Monday 23rd October saw the introduction of mandatory checks on residency and immigration status of patients in NHS hospitals, followed by demand of upfront payment for care from those who can not prove their eligibility. Medact is incredibly concerned about the implications of these checks on a number of levels.
On Monday, we joined Docs Not Cops for a day of action to end immigration checks in the NHS. We called on the Government to see #PatientsNotPassports, stop scapegoating migrants, and to fully fund the NHS.
We gathered outside the Department of Health’s offices in Central London in the morning demanding the Government scrap this racist policy. We also participated in coordinated social media action later in the day – posting selfies with the slogans “I’m a [doctor] /[Nurse] / [Midwife], not a border guard” or “I’m a patient not a passport”.
Dr Jess Potter, Chair of the Refugee Solidarity Group wrote for the Independent explaining that a ‘founding principle of the NHS was destroyed’ on Monday. Dr Roghieh Dehghan, another member of the Group presented an emotive take in the BMJ on what the changes meant for migrant doctors. Similarly, Dr Piyush Pushkar, Co-chair of Medact Manchester explained his arguments against the charges in the Huffington Post.
The action outside the Department of Health was covered by Al Jazeera, The Huffington Post and Buzz Feed.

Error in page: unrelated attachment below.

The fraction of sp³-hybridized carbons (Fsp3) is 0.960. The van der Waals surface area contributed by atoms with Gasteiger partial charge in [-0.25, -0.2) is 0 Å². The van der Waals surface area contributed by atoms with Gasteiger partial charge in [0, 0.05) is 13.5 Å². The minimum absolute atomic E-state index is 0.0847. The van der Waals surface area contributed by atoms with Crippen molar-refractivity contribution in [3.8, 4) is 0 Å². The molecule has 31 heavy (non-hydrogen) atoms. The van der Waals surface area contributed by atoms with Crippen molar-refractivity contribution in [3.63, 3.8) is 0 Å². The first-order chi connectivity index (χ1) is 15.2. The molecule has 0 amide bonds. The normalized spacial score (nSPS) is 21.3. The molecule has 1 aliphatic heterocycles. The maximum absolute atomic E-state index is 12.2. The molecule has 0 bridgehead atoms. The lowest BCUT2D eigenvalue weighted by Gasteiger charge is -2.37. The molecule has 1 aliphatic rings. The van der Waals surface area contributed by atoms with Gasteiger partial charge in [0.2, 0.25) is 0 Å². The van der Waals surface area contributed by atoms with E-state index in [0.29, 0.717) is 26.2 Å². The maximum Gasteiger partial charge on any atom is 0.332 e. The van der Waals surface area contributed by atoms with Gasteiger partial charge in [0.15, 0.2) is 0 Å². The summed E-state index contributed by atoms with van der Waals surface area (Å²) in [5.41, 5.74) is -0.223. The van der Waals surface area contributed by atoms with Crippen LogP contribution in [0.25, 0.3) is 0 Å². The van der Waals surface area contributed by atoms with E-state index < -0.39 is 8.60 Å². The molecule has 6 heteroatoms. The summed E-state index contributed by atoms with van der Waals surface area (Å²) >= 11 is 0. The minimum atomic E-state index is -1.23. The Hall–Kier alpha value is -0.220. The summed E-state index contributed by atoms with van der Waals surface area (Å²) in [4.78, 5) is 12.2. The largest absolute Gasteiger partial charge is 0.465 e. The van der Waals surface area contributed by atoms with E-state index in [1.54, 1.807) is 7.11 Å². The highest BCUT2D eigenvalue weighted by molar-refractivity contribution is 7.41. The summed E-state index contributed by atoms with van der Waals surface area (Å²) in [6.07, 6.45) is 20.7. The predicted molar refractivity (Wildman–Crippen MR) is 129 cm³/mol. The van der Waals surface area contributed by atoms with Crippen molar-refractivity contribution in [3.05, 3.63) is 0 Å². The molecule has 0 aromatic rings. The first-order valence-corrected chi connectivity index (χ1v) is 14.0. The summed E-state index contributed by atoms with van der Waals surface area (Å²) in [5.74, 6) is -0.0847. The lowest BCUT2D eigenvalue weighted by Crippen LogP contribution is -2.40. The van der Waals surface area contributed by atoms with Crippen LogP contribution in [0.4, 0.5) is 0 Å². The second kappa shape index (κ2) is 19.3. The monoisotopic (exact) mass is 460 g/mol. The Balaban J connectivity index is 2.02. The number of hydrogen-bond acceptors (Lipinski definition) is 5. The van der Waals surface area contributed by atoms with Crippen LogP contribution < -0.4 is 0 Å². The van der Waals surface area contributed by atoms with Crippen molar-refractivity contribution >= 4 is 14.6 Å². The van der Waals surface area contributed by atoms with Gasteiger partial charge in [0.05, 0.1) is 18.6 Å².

Medact Manchester held a sister action in the afternoon. Co-chair of Medact Manchester, Dr Ruth Wiggans was on the BBC Today programme on Monday morning talking about why these charges were a bad idea. She also discussed newly released research which highlights the lack of knowledge amongst healthcare professionals with regard to health care access eligibility in the NHS. Dr Wiggans blogged about the research and also spoke to the Guardian’s Damien Gayle explaining that:
“It is clear that NHS staff do not have the training and support they need to correctly identify who is and isn’t entitled to healthcare.What we’ll see as a result is people who should be receiving NHS care being wrongly turned away or simply being too worried to seek help themselves.”
We received news of a small victory on Tuesday 25 October as the Government confirmed that school nurses and health visitors will not be expected to enforce new NHS charging rules for migrants. While this small victory has been a great boost for the tireless work of our members, our work continues and we still need your support in demanding that the Government scraps this racist policy.
Please contact us if you are interested in joining us. If you would like to hear more about Medact Manchester’s work and activities contact Dr Ruth Wiggans.